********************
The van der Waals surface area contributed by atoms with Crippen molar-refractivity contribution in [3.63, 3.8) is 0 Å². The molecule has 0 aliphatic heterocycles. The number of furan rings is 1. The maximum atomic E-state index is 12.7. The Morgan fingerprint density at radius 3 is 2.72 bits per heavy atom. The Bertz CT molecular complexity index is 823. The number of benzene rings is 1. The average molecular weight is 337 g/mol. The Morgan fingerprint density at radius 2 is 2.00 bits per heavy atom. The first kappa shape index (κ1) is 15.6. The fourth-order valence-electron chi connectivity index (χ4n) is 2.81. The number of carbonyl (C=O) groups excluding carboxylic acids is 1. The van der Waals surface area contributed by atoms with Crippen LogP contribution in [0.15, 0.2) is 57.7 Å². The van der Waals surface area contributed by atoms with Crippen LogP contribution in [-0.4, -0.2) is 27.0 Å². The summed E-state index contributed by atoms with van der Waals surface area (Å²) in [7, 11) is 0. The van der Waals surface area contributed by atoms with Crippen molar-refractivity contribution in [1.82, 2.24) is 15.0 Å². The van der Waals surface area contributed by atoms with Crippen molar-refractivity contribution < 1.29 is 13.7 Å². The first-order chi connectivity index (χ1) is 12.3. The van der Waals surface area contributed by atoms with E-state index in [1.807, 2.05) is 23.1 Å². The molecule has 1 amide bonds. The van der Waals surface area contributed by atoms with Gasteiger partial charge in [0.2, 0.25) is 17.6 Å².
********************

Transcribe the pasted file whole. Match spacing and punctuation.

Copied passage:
The van der Waals surface area contributed by atoms with Crippen molar-refractivity contribution in [3.63, 3.8) is 0 Å². The molecule has 0 aliphatic heterocycles. The number of furan rings is 1. The maximum atomic E-state index is 12.7. The Morgan fingerprint density at radius 3 is 2.72 bits per heavy atom. The Bertz CT molecular complexity index is 823. The number of benzene rings is 1. The average molecular weight is 337 g/mol. The Morgan fingerprint density at radius 2 is 2.00 bits per heavy atom. The first kappa shape index (κ1) is 15.6. The fourth-order valence-electron chi connectivity index (χ4n) is 2.81. The number of carbonyl (C=O) groups excluding carboxylic acids is 1. The van der Waals surface area contributed by atoms with Crippen LogP contribution in [0.15, 0.2) is 57.7 Å². The van der Waals surface area contributed by atoms with Crippen LogP contribution in [-0.4, -0.2) is 27.0 Å². The summed E-state index contributed by atoms with van der Waals surface area (Å²) in [7, 11) is 0. The van der Waals surface area contributed by atoms with Crippen molar-refractivity contribution in [1.82, 2.24) is 15.0 Å². The van der Waals surface area contributed by atoms with Crippen molar-refractivity contribution < 1.29 is 13.7 Å². The first-order chi connectivity index (χ1) is 12.3. The van der Waals surface area contributed by atoms with E-state index in [1.807, 2.05) is 23.1 Å². The molecule has 1 amide bonds. The van der Waals surface area contributed by atoms with Gasteiger partial charge in [0.2, 0.25) is 17.6 Å².